With respect to the claimed violation of Claimant’s State constitutional rights, this case does not fit into the “narrow remedy” envisioned by the Court of Appeals in Brown v State of New York, 89 NY2d 172, 192 (1996). A tort claim will only be recognized where it is necessary to effectuate the purpose of the underlying State constitutional protection that the claimant invokes, and there is no other remedy available (Martinez v City of Schenectady, 97 NY2d 78 [2001]). The Court notes that Claimant may well be able to pursue administrative remedies under Public Health Law article 13-E (see Alamin, 241 AD2d 586), and would have grievance procedures available under 7 NYCRR Part 701. In limited circumstances he might also seek damages for Federal civil rights violations against prison officials (see Helling v McKinney, 509 US 25 [1993]), as well as for violations of the ADA, to be discussed below. For those reasons it is not necessary to recognize a State constitutional remedy addressed to environmental tobacco smoke.

Subject to further motion the Court will deny dismissal to the extent recovery is premised upon an alleged violation of Title II of the Americans with Disabilities Act (42 USC § 12131 et seq.). In urging dismissal of Claimant’s requests for relief under the ADA Defendant has advanced the limited argument that the statute does not afford a private right of action for money damages. However, in the context of a Title II claim, the Court disagrees. Title II of the ADA authorizes suits by private citizens for money damages against states and other defined public entities for violations of the disability-related discrimination provisions of 42 USC § 12132 (see 42 USC § 12133, and by express reference 29 USC § 794a; United States v Georgia, 546 US 151, 154 [2006]). Title II’s abrogation of state sovereign immunity under the Eleventh Amendment to the Constitution of the United States has been recognized as valid, at least to the extent that the alleged violation of the ADA would independently violate the Fourteenth Amendment to United States Constitution (United States v Georgia, 546 US at 157-159). Accepting that there is no constitutional right to be free from environmental tobacco smoke, there are circumstances where the disregard of an inmate’s exposure to unreasonably high levels of second-hand smoke in a state prison can support a cause of action for a violation of the Eighth Amendment to the United States Constitution’s guarantee against cruel and unusual punishment (see Helling v McKinney, 509 US 25 [state prison inmate housed with another inmate who smoked five packs of cigarettes per day could assert cause of action under Eighth Amendment where deliberate indifference and unreasonable risk of serious future health problems alleged]). Such conduct could similarly support a violation of the Fourteenth Amendment (see United States v Georgia, 546 US at 157-158).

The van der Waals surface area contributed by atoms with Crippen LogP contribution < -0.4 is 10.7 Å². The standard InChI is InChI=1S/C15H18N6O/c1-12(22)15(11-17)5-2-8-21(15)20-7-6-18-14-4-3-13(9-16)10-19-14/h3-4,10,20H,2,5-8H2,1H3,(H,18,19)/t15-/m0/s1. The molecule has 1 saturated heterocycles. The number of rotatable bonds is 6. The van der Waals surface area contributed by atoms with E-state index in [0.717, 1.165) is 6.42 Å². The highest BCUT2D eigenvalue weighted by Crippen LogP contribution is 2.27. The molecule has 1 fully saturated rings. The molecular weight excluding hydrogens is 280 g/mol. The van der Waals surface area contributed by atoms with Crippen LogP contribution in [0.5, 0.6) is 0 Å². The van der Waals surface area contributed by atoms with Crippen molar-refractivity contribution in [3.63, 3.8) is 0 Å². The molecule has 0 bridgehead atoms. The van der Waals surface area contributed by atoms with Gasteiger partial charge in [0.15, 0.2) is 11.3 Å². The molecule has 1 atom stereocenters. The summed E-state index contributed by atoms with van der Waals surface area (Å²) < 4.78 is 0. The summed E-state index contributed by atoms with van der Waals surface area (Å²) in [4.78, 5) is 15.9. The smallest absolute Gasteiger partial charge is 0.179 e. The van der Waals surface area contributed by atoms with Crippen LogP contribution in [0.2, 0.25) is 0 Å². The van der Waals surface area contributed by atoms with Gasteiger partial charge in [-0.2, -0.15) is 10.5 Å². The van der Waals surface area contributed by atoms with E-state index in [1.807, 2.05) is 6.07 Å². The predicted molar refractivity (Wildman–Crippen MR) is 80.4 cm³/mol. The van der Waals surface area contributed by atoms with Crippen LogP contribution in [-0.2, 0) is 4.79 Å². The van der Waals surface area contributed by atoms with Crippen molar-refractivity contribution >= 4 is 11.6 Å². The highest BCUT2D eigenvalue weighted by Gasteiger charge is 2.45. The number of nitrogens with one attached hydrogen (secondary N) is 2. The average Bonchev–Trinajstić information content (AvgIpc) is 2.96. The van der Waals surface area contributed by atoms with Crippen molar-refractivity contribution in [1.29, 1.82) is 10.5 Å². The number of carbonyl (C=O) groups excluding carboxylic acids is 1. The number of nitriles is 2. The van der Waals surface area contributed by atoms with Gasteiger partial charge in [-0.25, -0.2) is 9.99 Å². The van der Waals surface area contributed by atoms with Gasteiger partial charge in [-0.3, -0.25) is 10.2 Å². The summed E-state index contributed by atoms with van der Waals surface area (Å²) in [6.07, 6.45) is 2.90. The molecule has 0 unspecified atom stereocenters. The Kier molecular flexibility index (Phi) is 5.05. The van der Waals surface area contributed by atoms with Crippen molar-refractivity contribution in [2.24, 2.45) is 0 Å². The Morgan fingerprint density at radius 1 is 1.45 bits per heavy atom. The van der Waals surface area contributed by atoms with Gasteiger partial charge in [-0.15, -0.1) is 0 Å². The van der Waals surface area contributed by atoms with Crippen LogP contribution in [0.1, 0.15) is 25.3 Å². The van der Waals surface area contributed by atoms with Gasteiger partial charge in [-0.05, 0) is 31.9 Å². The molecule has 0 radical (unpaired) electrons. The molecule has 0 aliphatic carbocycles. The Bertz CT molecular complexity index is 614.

In view of the limited basis upon which Defendant has sought dismissal the Court will refrain at present from any sua sponte assessment of the merits of the Title II cause of action.

Based upon the above it is hereby

ORDERED, that Defendant’s motion to dismiss the claim is hereby granted in part, and the claim is dismissed, except to the extent that a cause of action under Title II of the ADA has been alleged, and to that extent the motion to dismiss is denied, without prejudice.

October 1, 2007
Buffalo, New York

Judge of the Court of Claims

[1]. As in original.

[2]. Unpublished decision and orders are available on the Court of Claims web site at